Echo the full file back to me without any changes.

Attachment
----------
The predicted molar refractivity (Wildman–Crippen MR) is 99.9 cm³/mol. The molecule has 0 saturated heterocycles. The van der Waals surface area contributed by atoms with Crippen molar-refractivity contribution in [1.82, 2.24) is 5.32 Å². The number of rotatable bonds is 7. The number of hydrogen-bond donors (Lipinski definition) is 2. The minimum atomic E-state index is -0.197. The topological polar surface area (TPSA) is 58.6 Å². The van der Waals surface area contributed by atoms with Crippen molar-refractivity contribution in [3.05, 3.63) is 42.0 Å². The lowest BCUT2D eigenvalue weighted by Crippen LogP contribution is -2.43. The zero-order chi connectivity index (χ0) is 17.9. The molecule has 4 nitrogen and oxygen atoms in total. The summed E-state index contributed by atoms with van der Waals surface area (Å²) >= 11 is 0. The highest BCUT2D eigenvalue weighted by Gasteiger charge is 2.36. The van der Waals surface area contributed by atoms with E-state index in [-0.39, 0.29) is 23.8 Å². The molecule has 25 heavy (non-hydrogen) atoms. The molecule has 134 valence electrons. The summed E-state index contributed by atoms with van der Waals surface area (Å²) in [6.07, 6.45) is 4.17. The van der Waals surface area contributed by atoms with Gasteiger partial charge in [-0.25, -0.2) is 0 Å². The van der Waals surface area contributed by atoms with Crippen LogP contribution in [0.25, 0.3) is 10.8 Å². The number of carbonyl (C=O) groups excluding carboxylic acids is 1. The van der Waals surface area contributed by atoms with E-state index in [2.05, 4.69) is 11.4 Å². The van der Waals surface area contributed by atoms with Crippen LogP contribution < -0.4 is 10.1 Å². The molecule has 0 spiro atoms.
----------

The predicted molar refractivity (Wildman–Crippen MR) is 99.9 cm³/mol. The molecule has 0 saturated heterocycles. The van der Waals surface area contributed by atoms with Crippen molar-refractivity contribution in [1.82, 2.24) is 5.32 Å². The number of rotatable bonds is 7. The number of hydrogen-bond donors (Lipinski definition) is 2. The minimum atomic E-state index is -0.197. The topological polar surface area (TPSA) is 58.6 Å². The van der Waals surface area contributed by atoms with Crippen molar-refractivity contribution in [3.05, 3.63) is 42.0 Å². The lowest BCUT2D eigenvalue weighted by Crippen LogP contribution is -2.43. The zero-order chi connectivity index (χ0) is 17.9. The molecule has 4 nitrogen and oxygen atoms in total. The summed E-state index contributed by atoms with van der Waals surface area (Å²) >= 11 is 0. The highest BCUT2D eigenvalue weighted by Gasteiger charge is 2.36. The van der Waals surface area contributed by atoms with E-state index in [-0.39, 0.29) is 23.8 Å². The molecule has 25 heavy (non-hydrogen) atoms. The molecule has 134 valence electrons. The summed E-state index contributed by atoms with van der Waals surface area (Å²) in [6.07, 6.45) is 4.17. The van der Waals surface area contributed by atoms with Gasteiger partial charge in [-0.25, -0.2) is 0 Å². The van der Waals surface area contributed by atoms with Crippen LogP contribution in [0.25, 0.3) is 10.8 Å². The number of carbonyl (C=O) groups excluding carboxylic acids is 1. The van der Waals surface area contributed by atoms with E-state index in [2.05, 4.69) is 11.4 Å². The van der Waals surface area contributed by atoms with Crippen LogP contribution < -0.4 is 10.1 Å². The molecule has 0 spiro atoms.